dishonor

[dis-on-er]

noun

verb (used with object)


Also especially British, dis·hon·our.

Origin of dishonor

1250–1300; Middle English dishonour (noun), dishonouren (v.) < Anglo-French, Old French; see dis-1, honor
Related formsdis·hon·or·er, nounun·dis·hon·ored, adjective

Synonym study

1, 2. See disgrace.
Dictionary.com Unabridged Based on the Random House Unabridged Dictionary, © Random House, Inc. 2019


Examples from the Web for dishonor

Contemporary Examples of dishonor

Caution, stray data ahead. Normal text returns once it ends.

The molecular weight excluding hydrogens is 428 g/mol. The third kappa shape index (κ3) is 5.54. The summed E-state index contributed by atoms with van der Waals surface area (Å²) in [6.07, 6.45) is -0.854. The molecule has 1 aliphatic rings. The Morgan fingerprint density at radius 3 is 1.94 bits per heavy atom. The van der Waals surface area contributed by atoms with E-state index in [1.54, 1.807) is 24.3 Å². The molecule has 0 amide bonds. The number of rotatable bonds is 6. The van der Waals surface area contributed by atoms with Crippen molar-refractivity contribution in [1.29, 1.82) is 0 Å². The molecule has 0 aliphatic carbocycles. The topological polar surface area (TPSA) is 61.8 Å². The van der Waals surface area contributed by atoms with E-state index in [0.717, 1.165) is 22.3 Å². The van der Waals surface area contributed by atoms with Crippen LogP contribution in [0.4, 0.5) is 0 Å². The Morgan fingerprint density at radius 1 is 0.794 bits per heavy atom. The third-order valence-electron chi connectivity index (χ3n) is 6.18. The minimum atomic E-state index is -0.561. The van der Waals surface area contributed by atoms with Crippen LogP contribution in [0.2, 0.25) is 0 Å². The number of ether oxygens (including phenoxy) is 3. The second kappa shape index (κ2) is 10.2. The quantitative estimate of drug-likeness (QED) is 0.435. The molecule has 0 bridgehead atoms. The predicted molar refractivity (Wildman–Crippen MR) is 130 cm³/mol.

Historical Examples of dishonor


Word Origin and History for dishonor
v.

mid-13c., from Old French deshonorer (12c.), from Late Latin dishonorare (reformed from classical Latin dehonestare), from dis- "opposite of" (see dis-) + honorare (see honor). Related: Dishonored; dishonoring.

n.

c.1300, from Old French deshonor (12c.); see dishonor (v.).

Online Etymology Dictionary, © 2010 Douglas Harper